Identification and Analysis of Genes Involved in Tetrapyrrole Metabolism and Plastid-Derived ROS-Mediated Signaling in Chlamydomonas Reinhardtii


The tetrapyrrole biosynthesis (TBS) is tightly controlled at the transcriptional and the posttranslational level. Due to photooxidative stress caused by accumulating tetrapyrrole intermediates, multiple factors are required for a fine-tuned metabolic flow in the pathway. In the previous funding period , we generated a multitude of (i) pigment and (ii) ROS-signaling mutants with modified light sensitivity, photosynthetic capacity, disrupted chlorophyll biosynthesis in dark or in light as well as deregulated tetrapyrrole-induced chloroplast-to-nucleus signaling and began an initial biochemical and genetic analysis of several mutants. In our research we use the unicellular green algae Chlamydomonas reinhardtii, a model organism to study genetic, physiological, and biochemical processes. Many of the findings based on C. reinhardtii studies can be directly applied to facilitate research in plants and animals system. There are two important advantages of using C. reinhardtii specifically in our studies on TBS. Firstly, this organism is able to grow heterotrophically, both in dark and light, given that a reduced carbon source is provided. Thus, mutants of C. reinhardtii with a complete block in chlorophyll biosynthesis and photosynthesis can be successfully studied. Secondly, C. reinhardtii produces chlorophyll in darkness, which is an obvious advantage considering light sensitivity of the intermediates-accumulating TBS mutants.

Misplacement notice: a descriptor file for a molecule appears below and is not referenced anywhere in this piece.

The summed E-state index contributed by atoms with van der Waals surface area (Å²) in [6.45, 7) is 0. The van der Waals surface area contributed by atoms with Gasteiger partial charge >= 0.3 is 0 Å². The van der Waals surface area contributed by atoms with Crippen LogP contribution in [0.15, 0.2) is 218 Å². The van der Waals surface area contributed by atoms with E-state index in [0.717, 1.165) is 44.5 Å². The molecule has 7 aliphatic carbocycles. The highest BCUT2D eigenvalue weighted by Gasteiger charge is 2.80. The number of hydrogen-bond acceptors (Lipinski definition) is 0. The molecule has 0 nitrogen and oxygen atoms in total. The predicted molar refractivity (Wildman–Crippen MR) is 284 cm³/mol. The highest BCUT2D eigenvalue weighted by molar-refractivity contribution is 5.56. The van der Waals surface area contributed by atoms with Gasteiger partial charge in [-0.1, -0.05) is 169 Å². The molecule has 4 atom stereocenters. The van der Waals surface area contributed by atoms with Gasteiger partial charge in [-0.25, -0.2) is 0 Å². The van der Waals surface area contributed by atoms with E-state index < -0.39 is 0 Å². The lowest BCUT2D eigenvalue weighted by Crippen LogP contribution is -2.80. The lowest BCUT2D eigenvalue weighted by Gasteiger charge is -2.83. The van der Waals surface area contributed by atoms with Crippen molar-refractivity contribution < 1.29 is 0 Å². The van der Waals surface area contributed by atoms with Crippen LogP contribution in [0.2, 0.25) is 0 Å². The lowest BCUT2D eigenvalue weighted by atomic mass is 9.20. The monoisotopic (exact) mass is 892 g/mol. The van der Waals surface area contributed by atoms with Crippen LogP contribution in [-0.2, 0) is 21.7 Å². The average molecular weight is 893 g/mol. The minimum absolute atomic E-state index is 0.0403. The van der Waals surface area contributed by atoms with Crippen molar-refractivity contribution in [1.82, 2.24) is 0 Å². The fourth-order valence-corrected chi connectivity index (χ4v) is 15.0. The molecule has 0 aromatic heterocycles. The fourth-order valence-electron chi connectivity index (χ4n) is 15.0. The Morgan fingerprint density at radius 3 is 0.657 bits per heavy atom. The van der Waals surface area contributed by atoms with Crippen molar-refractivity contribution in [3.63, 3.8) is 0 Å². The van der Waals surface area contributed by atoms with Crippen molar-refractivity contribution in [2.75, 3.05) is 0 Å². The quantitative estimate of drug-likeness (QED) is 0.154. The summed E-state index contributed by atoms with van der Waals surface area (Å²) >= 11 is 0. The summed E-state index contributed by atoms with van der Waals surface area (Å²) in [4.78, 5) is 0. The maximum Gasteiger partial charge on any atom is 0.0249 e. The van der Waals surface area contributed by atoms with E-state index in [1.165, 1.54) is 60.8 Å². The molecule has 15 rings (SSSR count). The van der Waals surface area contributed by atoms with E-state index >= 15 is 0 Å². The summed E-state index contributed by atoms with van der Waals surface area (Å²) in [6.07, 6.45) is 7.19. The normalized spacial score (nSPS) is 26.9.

The aim of the continuing project is to characterize the function of the identified new genes for proteins involved in (i) TBS and (ii) tetrapyrrole-generated 1O2-signaling. We, firstly, intend to explore the regulatory function in TBS of the already identified mutant genes and to examine additional mutants with promising phenotypes, when the mutant gene is identified and the mutant successfully complemented. Secondly, after monitoring the 1O2-dependent retrograde signaling in chlorophyll-free mutants and identification of these mutant genes, it is aimed to correlate the function of the mutant gene product with the plastid-derived 1O2-signaling.
The rationale behind the reverse and forward genetics studies are based on many unknowns in TBS and retrograde signaling in C. reinhardtii, such as (i) the diverse control of light-dependent and light-independent chlorophyll biosynthesis, the need of controlled, stable and low steady-state levels of photoreactive TBS intermediates, and the necessity of the avoidance of metabolite accumulation upon illumination by means of transcriptional and posttranslational regulation and (ii) the elimination and signaling process of 1O2 generated by accumulation of tetrapyrroles and originated photosystem II and I. Our hypothesis is that not the tetrapyrroles, but either scavenging enzymes or 1O2-binding protein could play a role in the plastid-derived signaling and could be identified by the proposed second site mutant screen.

Principal Investigators
Grimm, Bernhard Prof. Dr. rer. nat. Prof. Dr. (Details) (Plant Physiology)

Duration of Project
Start date: 07/2019
End date: 07/2021

Research Areas
Plant Physiology

Research Areas
Pflanzliche Molekularbiologie

Last updated on 2021-04-01 at 17:50